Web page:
In 1969, American composer Terry Riley released an LP called A Rainbow in Curved Air. Scored for electric organ, electric harpsichord, drum, and tambourine, the piece was inspired in part by jazz and the music of India, plus Riley’s own skills as a keyboard artist (via overdubbing, he plays all the instruments himself). Its haunting, enigmatic sounds have been described with that very 1960s word, “psychedelic,” though there’s no need to be high on anything to appreciate it. Many listeners have reported “hearing” colors in the electronics, perhaps accounting for the title. Here’s a portion:
Rainbow Body, a 2000 work for a traditional symphony orchestra by American composer Christopher Theofanidis, has a two-fold mystical inspiration. The composer notes his ongoing fascination with the sacred music by Hildegard of Bingen (1098-1179), saying his piece takes its principal melody from one of her chants: “(her melodies) are wonderfully sensual and set up a very intimate communication with the divine.” He also mentions one of the beliefs of Tibetan Buddhism: a “rainbow body” is created when an enlightened being dies, and the body is transformed into light: “this seemed to me to be the metaphor for Hildegard’s music as much as anything.” Here’s part of Rainbow Body:
Hope, joy, a connection to the divine: some of the things rainbows have symbolized. Another is the unity of disparate parts, and hence a sign of inclusion and diversity.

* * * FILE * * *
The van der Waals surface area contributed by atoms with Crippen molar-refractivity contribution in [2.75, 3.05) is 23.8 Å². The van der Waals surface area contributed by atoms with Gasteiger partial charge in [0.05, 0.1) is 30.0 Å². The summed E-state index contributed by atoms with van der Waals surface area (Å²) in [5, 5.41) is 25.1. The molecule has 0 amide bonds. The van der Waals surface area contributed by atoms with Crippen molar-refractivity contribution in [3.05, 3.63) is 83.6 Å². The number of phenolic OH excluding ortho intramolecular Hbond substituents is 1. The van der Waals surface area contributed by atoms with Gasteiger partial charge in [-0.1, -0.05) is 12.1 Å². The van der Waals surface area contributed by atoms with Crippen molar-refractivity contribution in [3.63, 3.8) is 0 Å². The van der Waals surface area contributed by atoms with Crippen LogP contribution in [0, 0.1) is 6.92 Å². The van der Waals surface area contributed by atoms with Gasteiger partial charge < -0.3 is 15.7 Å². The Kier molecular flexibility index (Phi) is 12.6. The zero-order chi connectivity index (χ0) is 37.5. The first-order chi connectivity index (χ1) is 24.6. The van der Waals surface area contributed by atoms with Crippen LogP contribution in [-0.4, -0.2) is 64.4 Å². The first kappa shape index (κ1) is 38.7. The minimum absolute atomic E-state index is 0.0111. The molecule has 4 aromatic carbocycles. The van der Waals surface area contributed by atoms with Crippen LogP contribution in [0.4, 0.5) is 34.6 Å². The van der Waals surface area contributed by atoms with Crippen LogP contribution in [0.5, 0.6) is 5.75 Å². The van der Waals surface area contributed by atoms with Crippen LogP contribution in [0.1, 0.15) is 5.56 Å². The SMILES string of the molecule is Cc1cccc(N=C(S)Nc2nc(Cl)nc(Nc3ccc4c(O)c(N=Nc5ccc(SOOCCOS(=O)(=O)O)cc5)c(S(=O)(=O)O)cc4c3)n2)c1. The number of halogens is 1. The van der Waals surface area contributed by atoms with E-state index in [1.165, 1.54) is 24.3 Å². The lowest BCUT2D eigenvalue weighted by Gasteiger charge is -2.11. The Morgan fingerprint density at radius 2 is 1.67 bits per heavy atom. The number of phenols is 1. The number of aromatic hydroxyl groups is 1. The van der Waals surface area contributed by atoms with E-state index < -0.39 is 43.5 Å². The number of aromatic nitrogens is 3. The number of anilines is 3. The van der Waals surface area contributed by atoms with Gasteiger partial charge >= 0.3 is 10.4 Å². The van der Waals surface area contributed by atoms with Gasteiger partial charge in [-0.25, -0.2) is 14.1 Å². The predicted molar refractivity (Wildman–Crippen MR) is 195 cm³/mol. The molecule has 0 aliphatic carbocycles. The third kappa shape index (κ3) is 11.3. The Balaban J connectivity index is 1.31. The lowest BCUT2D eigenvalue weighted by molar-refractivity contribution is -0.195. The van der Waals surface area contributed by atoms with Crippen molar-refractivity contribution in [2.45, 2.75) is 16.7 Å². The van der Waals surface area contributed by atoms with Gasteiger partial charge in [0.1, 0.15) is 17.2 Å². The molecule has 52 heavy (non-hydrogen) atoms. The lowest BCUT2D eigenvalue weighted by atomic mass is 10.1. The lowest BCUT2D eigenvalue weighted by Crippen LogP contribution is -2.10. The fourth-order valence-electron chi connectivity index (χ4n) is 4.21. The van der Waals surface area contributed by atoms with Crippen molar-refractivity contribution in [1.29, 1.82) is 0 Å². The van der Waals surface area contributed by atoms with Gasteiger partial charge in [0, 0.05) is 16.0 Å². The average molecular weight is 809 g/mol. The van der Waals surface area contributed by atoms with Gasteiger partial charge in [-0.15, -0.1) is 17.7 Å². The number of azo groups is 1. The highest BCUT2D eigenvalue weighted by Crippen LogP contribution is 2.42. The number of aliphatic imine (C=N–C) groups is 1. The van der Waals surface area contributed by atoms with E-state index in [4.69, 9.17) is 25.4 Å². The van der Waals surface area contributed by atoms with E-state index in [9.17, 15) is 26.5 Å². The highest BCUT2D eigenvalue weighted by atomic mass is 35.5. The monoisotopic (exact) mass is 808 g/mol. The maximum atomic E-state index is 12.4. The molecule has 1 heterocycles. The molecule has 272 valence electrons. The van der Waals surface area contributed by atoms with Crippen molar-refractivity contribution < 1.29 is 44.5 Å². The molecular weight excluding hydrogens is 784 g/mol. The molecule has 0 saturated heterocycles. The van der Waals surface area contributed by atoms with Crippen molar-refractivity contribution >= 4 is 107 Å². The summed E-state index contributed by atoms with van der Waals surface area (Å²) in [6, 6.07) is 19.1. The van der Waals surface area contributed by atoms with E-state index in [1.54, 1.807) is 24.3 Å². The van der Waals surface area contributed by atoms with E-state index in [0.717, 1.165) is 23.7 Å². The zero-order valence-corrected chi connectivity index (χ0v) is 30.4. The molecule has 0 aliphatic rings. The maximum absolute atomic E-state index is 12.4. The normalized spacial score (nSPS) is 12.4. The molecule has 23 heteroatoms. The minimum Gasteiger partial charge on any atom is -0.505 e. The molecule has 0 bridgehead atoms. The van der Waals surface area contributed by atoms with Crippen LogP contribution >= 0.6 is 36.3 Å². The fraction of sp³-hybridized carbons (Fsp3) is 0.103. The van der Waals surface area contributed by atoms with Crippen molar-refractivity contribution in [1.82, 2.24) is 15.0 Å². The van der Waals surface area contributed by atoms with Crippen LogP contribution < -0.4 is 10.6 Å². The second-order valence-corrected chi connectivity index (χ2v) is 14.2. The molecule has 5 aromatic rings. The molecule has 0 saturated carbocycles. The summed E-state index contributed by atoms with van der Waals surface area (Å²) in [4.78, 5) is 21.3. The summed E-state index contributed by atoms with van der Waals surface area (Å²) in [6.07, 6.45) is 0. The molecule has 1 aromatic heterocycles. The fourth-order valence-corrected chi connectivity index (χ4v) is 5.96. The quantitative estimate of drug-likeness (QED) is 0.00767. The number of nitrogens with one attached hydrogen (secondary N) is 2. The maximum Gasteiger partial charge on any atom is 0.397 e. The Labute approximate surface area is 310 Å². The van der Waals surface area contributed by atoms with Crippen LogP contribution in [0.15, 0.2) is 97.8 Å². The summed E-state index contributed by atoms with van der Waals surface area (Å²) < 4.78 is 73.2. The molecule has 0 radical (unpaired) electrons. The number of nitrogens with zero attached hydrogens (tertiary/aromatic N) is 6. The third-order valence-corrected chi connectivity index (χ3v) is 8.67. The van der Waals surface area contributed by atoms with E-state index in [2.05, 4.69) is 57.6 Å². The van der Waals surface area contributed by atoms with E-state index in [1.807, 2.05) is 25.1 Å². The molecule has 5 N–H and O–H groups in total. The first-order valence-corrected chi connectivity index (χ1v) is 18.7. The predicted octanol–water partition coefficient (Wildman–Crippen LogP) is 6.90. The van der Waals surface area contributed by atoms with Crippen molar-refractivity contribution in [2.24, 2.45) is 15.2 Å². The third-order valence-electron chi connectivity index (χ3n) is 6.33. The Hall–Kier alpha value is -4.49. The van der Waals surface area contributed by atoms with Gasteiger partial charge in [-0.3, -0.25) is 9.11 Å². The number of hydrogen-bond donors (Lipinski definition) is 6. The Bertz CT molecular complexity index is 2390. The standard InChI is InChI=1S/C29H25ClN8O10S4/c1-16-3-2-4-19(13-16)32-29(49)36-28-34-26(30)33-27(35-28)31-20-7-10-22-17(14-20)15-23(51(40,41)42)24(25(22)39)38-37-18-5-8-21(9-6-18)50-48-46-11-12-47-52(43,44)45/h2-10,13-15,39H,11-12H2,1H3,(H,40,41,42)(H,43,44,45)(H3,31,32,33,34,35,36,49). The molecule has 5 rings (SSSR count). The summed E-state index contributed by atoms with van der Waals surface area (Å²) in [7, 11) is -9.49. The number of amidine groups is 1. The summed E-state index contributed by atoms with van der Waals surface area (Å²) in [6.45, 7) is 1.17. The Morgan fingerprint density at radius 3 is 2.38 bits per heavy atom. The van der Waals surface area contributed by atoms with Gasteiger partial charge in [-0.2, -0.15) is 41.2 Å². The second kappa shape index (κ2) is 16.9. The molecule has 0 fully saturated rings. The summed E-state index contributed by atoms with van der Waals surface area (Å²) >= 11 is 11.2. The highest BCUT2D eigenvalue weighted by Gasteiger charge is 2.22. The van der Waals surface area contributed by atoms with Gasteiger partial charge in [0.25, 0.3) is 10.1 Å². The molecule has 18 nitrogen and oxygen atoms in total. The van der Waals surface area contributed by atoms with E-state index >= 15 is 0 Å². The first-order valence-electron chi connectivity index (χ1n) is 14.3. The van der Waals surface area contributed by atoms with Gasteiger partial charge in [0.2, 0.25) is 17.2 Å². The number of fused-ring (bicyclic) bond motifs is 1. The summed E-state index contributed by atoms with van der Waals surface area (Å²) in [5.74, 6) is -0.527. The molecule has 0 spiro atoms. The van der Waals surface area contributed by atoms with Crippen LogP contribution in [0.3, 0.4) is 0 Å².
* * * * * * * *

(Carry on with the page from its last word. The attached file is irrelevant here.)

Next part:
A rainbow flag was used to participants in Germany’s Peasants’ Revolt in the 16th century to represent a united front against oppression. In the 1960s, in association with Dr Martin Luther King Jr, Chicago’s Rev Jesse Jackson launched what he first called Operation Breadbasket, which later changed its name to PUSH (People United to Save Humanity) and is now known as the Rainbow-PUSH Coalition. And in 1978, the late Gilbert Baker designed and made a rainbow flag for a gay-rights rally in San Francisco. The idea was suggested to Baker by his friend Harvey Milk. Now, the rainbow flag stands as a proud symbol of equality and pride in the LGBTQ community, here in Chicago, around the country, around the world.
Keen observers will notice a difference between the rainbow flag and nature’s rainbow, which has seven color stripes, while the flag has only six (omitting indigo). In Philadelphia, members of the LGBTQ community have expanded the number of colors presented in the current pride flag from six to eight. Brown and black stripes added give representation to people of color who have been marginalized within queer communities.
The rainbow is one beautiful phenomenon with many meanings. The verse to the song we started with says: “When all the world is a hopeless jumble/And the raindrops tumble all around/Heaven opens a magic lane. When all the clouds darken up the skyway/There’s a rainbow highway to be found/Leading from your windowpane/To a place behind the sun/Just a step beyond the rain.” And here’s Judy Garland.